I see the word "Coating" in different questions (related to lenses and filters). What are Coating, Multi-Coating, and Nano-Coating?

  • \$\begingroup\$ Nanocoating in specific is covered here. \$\endgroup\$
    – mattdm
    Commented May 14, 2012 at 23:11
  • \$\begingroup\$ Also, tangentially (but importantly) related: What causes lens flare? \$\endgroup\$
    – mattdm
    Commented May 14, 2012 at 23:13
  • \$\begingroup\$ The 1/4-wavelength trap described in jrista's answer in mattdm's first link is a fairly complete (almost exhaustive, really) explanation of coating/multicoating (short of a complete explanation of superposition, which is really out of scope here). \$\endgroup\$
    – user2719
    Commented May 15, 2012 at 1:36

2 Answers 2


Coatings are just special chemical compounds that are applied to the surface of glass filters and lens elements in order to change their optical properties usually in order to reduce reflections and other unwanted effects, as well as repealing water and grease, and providing resistance to scratches.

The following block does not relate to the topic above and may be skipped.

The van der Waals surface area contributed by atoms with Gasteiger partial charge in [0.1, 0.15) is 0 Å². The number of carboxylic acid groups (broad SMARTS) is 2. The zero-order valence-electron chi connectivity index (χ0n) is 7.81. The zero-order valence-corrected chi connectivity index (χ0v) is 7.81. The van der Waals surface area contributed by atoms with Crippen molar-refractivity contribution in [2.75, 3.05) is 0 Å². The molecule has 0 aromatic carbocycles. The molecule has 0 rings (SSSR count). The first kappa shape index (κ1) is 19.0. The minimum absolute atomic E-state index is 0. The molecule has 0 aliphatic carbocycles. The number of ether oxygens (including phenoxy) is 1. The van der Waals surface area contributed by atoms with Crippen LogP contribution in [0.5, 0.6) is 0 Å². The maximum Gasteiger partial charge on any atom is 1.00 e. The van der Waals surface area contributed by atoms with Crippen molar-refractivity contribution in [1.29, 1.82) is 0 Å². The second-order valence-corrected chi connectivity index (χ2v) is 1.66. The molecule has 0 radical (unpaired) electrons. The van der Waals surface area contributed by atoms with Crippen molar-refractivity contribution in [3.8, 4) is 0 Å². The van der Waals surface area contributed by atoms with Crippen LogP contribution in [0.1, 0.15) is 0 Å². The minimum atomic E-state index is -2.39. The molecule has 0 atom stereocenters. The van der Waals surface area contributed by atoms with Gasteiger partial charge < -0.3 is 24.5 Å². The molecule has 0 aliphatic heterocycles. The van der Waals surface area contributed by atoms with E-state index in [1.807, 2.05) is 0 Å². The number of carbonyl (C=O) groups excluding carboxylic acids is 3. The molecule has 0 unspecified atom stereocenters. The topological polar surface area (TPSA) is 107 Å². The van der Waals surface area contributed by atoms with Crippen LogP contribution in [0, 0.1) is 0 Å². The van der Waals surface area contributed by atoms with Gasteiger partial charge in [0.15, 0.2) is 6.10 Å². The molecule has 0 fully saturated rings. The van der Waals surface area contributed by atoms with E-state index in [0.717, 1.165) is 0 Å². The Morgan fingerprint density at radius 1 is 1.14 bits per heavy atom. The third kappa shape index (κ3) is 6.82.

• 1
    \$\begingroup\$ what about multi-coating? what does multi mean here? \$\endgroup\$
    – K''
    Commented May 14, 2012 at 23:38
  • 1
    \$\begingroup\$ Multi is just more coatings, one over the other, with different material (different refractive index). Multiple layers allow for better cancellation of reflections more uniformly over the spectrum. \$\endgroup\$
    – Skaperen
    Commented May 15, 2012 at 5:22

This article from Roger Cicala gives a good overview:


Each interface between lens elements reflects light. It's not much, but because modern lenses are made up of many elements, the light that reaches the camera can be reduced dramatically.

A coating on a lens element reduces the amount of reflected light. That means more light reaches the camera.


Light is made up of different wavelengths. Think rainbow. A coating can only work for a specific wavelength. To block a range of wavelengths multiple coatings are applied.


A coating that has physical features small enough that light is not reflected at all. (very basically speaking) This is because light of a certain wavelength can only "see" objects of certain sizes.


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